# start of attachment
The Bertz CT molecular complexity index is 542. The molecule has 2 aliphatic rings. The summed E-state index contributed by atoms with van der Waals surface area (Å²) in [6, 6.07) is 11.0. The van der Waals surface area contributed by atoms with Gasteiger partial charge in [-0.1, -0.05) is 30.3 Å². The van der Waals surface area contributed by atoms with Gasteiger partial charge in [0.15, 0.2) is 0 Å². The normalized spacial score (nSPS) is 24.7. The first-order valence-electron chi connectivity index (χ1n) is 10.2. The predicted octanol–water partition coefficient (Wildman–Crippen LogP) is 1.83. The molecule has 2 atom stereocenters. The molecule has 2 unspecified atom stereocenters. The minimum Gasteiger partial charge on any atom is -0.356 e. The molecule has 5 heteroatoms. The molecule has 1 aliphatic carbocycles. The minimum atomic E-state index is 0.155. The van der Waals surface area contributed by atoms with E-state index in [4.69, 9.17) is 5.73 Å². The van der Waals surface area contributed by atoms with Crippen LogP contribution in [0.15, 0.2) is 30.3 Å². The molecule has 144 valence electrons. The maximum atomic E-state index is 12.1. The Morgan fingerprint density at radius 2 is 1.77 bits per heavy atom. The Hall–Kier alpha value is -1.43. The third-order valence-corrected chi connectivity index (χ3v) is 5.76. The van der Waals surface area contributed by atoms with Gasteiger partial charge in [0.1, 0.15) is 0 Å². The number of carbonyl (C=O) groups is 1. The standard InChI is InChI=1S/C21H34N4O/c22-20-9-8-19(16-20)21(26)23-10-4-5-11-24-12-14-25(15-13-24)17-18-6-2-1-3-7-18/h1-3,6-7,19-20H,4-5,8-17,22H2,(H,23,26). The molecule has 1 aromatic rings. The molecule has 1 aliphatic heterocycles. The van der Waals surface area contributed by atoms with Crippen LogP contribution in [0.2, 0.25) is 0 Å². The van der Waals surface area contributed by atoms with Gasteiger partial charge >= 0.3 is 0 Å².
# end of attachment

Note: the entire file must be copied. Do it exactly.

The Bertz CT molecular complexity index is 542. The molecule has 2 aliphatic rings. The summed E-state index contributed by atoms with van der Waals surface area (Å²) in [6, 6.07) is 11.0. The van der Waals surface area contributed by atoms with Gasteiger partial charge in [-0.1, -0.05) is 30.3 Å². The van der Waals surface area contributed by atoms with Gasteiger partial charge in [0.15, 0.2) is 0 Å². The normalized spacial score (nSPS) is 24.7. The first-order valence-electron chi connectivity index (χ1n) is 10.2. The predicted octanol–water partition coefficient (Wildman–Crippen LogP) is 1.83. The molecule has 2 atom stereocenters. The molecule has 2 unspecified atom stereocenters. The minimum Gasteiger partial charge on any atom is -0.356 e. The molecule has 5 heteroatoms. The molecule has 1 aliphatic carbocycles. The minimum atomic E-state index is 0.155. The van der Waals surface area contributed by atoms with E-state index in [4.69, 9.17) is 5.73 Å². The van der Waals surface area contributed by atoms with Crippen LogP contribution in [0.15, 0.2) is 30.3 Å². The molecule has 144 valence electrons. The maximum atomic E-state index is 12.1. The Morgan fingerprint density at radius 2 is 1.77 bits per heavy atom. The Hall–Kier alpha value is -1.43. The third-order valence-corrected chi connectivity index (χ3v) is 5.76. The van der Waals surface area contributed by atoms with Gasteiger partial charge in [0.1, 0.15) is 0 Å². The number of carbonyl (C=O) groups is 1. The standard InChI is InChI=1S/C21H34N4O/c22-20-9-8-19(16-20)21(26)23-10-4-5-11-24-12-14-25(15-13-24)17-18-6-2-1-3-7-18/h1-3,6-7,19-20H,4-5,8-17,22H2,(H,23,26). The molecule has 1 aromatic rings. The molecule has 1 aliphatic heterocycles. The van der Waals surface area contributed by atoms with Crippen LogP contribution in [0.2, 0.25) is 0 Å². The van der Waals surface area contributed by atoms with Gasteiger partial charge >= 0.3 is 0 Å².